1. Choice of Loss Function: The selection of appropriate loss functions and hyperparameters can be crucial for the success of PINN. Finding the right balance between data-driven and physics-based terms and effectively weighting them requires careful consideration.

  2. Data Requirements: PINN requires a sufficient amount of training data to accurately learn the underlying physics. Insufficient or noisy data can lead to poor predictions and failure to satisfy the physics-based constraints.

  3. Training Complexity: Training a PINN can be computationally intensive, especially for complex problems or large-scale applications. The optimization process may require substantial computational resources and time.

  4. Overfitting and Regularization: Neural networks are prone to overfitting, where they become overly complex and fail to generalize well to unseen data. Regularization techniques, such as dropout or weight decay, need to be employed to mitigate this issue.

  5. Interpretability: Neural networks are often considered black-box models, lacking interpretability compared to physics-based models. Understanding the physical meaning behind the learned parameters and internal representations of the network can be challenging.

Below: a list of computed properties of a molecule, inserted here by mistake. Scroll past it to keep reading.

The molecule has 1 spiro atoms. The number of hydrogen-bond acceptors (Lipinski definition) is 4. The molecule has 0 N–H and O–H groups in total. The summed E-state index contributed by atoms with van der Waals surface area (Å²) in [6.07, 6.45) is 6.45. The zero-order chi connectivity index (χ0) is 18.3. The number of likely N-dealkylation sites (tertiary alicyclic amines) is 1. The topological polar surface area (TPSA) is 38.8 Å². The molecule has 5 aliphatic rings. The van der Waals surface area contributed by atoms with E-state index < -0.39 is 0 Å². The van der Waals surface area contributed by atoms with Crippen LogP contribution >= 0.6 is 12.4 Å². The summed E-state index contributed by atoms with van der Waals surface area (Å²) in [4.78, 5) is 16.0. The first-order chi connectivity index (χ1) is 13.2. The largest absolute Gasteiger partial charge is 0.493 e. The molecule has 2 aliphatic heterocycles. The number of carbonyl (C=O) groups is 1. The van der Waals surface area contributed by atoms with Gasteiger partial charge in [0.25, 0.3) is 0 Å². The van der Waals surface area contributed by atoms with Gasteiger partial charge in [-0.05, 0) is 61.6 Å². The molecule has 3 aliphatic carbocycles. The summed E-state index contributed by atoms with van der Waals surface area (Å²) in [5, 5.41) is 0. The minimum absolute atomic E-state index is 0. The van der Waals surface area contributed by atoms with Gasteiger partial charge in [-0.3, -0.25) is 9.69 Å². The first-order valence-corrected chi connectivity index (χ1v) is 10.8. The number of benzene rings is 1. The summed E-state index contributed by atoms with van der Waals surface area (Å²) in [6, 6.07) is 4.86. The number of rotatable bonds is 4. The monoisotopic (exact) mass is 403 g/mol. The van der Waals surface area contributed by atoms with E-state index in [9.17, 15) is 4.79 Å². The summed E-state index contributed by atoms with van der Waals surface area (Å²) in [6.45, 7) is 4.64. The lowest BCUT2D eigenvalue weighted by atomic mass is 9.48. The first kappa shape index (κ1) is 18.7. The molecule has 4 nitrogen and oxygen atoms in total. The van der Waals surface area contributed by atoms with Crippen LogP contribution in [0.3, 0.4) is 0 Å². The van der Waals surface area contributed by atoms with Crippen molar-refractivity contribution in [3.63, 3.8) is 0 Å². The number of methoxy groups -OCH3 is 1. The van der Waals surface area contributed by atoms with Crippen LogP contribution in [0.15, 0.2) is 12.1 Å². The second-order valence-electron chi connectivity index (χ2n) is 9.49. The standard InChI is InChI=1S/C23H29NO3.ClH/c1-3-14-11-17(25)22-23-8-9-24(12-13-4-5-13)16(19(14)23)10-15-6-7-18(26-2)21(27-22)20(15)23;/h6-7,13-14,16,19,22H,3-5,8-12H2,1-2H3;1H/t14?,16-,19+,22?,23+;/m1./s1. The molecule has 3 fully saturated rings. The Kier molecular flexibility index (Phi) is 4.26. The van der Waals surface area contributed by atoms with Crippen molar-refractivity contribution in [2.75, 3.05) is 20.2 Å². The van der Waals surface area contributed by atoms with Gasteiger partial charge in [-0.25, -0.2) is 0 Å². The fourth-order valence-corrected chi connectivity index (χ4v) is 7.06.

Physics-Informed Neural Networks (PINN) offer a powerful framework for solving PDEs and other physical problems by combining the strengths of physics-based modeling and deep learning. By incorporating prior knowledge of the underlying physics and leveraging neural networks’ flexibility and data-driven learning capabilities, PINN has shown great potential for accurately predicting complex phenomena and handling multi-physics problems. While challenges and limitations exist, ongoing research in PINN continues to advance the field and broaden its applicability across various scientific and engineering domains.

Arman Asgharpoor Golroudbari
Arman Asgharpoor Golroudbari
Space-AI Researcher

My research interests revolve around planetary rovers and spacecraft vision-based navigation.